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Against the Odds: Dragon's Approach (Modern)


Hello, everyone. Welcome to episode 290 of Against the Odds. We had a Modern Against the Odds poll this week, and we had a clear winner, with Dragon's Approach lighting the competition on fire. As such, we're heading to Modern today to see if we can win some games with a deck overflowing with Dragon's Approaches. While our main plan is similar to Dragon's Approach in Standard or Historic—try to get four copies of our namesake sorcery and then resolve one to tutor up a massive game-ending Dragon—being in Modern, we also get a really spicy backup plan thanks to Thrumming Stone! Can Dragon's Approach work in Modern? What are the best Dragons to tutor up? Can we get a Thrumming Stone ripple kill or two? Let's get to the video and find out in today's Against the Odds; then, we'll talk more about the deck!

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Against the Odds: Dragon's Approach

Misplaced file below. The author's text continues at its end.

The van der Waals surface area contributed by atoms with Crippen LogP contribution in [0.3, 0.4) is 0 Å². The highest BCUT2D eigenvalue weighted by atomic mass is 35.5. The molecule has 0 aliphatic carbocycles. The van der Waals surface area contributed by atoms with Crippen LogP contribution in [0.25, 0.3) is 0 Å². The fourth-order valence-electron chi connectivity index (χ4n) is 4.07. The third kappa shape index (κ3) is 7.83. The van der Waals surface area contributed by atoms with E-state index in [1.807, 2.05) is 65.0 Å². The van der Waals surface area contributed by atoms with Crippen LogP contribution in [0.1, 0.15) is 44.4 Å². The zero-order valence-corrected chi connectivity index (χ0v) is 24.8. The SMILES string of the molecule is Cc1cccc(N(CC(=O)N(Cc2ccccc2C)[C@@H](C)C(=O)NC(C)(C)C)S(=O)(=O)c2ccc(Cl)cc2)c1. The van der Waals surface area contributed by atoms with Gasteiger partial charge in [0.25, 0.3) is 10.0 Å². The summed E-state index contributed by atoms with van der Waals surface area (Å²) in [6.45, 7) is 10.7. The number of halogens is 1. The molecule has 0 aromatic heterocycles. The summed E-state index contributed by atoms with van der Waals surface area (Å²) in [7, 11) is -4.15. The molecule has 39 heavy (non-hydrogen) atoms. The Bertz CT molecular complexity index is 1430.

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The Deck

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In some ways, building a Dragon's Approach deck is easy because nearly half of our non-land cards are copies of Dragon's Approach itself, which limits the number of deck-building decisions we need to make. On the other hand, since we don't have a ton of room for non–Dragon's Approach cards in our deck, the choices we do have to make are magnified in their importance. Our deck has two plans to take advantage of the Strixhaven sorcery. The first is the obvious one: get four copies of Dragon's Approach into our graveyard, either by casting them naturally or discarding them, and then resolve a Dragon's Approach to tutor up a massive Dragon that will (hopefully) win us the game.